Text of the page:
Rhythmic Cycles and Polyrhythms – Part 1 – Introduction

The rhythms we play in African Drum music are generally played over cycles that repeat over and over again. They have a starting point and a point where they finish and then go back to the start again. Sometimes a rhythm may be completed over just one cycle, but there can be rhythms that take more than one cycle to complete.

A typical African drumming ensemble might have several different parts being played together. These individual parts which are different to each other, are usually played on drums which range in pitch from high to low.

A typical djembe drumming ensemble may have three djembes, each playing a different supporting rhythm, three dun duns (bass drums) and a solo djembe that improvises, leads the ensemble and communicates with the dancers.

When we combine all these parts together, we get the complete rhythm. A polyrhythm. An African Drumming polyrhythm. More than one rhythm being played at the same time.

In my experience the time signature of a particular rhythm is the same across all the parts. There might be rare occasions when it may be easier to hear a solo phrase over a different time signature to the support rhythms, but usually this is not the way to hear these phrases.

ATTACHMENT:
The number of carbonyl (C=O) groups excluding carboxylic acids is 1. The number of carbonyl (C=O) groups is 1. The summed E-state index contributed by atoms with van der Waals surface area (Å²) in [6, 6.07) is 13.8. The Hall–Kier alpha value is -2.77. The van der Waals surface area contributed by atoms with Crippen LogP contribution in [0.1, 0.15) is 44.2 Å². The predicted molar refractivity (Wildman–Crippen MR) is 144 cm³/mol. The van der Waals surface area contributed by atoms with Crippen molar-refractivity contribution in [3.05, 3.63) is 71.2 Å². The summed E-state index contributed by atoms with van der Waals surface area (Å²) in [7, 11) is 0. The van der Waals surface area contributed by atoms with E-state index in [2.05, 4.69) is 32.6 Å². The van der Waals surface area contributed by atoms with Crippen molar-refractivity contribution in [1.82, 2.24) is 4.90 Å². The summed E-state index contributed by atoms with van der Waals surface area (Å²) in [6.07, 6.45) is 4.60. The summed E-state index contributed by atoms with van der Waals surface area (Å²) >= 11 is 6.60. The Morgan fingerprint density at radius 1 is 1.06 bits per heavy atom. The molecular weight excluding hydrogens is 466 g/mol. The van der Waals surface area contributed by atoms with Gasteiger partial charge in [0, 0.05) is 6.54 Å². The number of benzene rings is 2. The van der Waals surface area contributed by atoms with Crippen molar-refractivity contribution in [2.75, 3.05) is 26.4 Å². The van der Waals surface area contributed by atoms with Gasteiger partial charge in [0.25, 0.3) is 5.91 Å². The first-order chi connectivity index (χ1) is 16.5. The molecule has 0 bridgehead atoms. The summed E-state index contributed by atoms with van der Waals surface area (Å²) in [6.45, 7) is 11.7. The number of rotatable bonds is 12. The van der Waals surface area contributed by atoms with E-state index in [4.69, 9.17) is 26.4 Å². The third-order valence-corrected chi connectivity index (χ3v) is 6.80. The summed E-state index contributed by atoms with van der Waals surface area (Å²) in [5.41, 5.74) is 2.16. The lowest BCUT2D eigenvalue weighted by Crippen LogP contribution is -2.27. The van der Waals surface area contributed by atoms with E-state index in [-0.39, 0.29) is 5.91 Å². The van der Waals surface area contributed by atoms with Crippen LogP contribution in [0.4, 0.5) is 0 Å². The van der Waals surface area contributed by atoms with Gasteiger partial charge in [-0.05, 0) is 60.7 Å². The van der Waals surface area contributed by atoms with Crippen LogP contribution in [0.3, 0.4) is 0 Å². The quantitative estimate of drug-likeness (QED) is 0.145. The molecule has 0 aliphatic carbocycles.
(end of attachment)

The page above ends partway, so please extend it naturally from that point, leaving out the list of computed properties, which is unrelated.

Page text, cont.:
So, how do we hear these African drumming  rhythms and phrases correctly or how can these rhythms make sense to us when we first listen to this music? Music that may be unfamiliar to us.

I will be exploring the answers to these questions in subsequent posts.

My ideas on African drumming polyrhythms  and my views on how to hear these rhythms are based on several visits to West Africa between 1994 and 2012,  playing and studying with master musicians from several different ethnic groups in the region.

I have played in traditional drumming groups at rituals, cultural celebrations and just socially at parties and informal jam sessions, sitting next to the master drummer, listening closely to the solo phrases and support drums, watching the dancers and their steps and observing how the audience and the community respond and react to the music.

Over time this experience has helped me develop an understanding of how complex rhythms are played together, understand the relationship between the individual rhythms being played and the interaction between the drummers and dancers.

Studying and playing music in its cultural context with master musicians in Africa  has given me a greater understanding of African drumming, African  polyrhythmic concepts and African rhythmic sensibility.

{In the video below watch how the dancer responds to the phrases of the lead drummer while the other drummers play the support parts. The video was taken on a study tour I organised to Ghana. You can see my students in the background enjoying the performance.}

Traditional Dance Performance in Ghana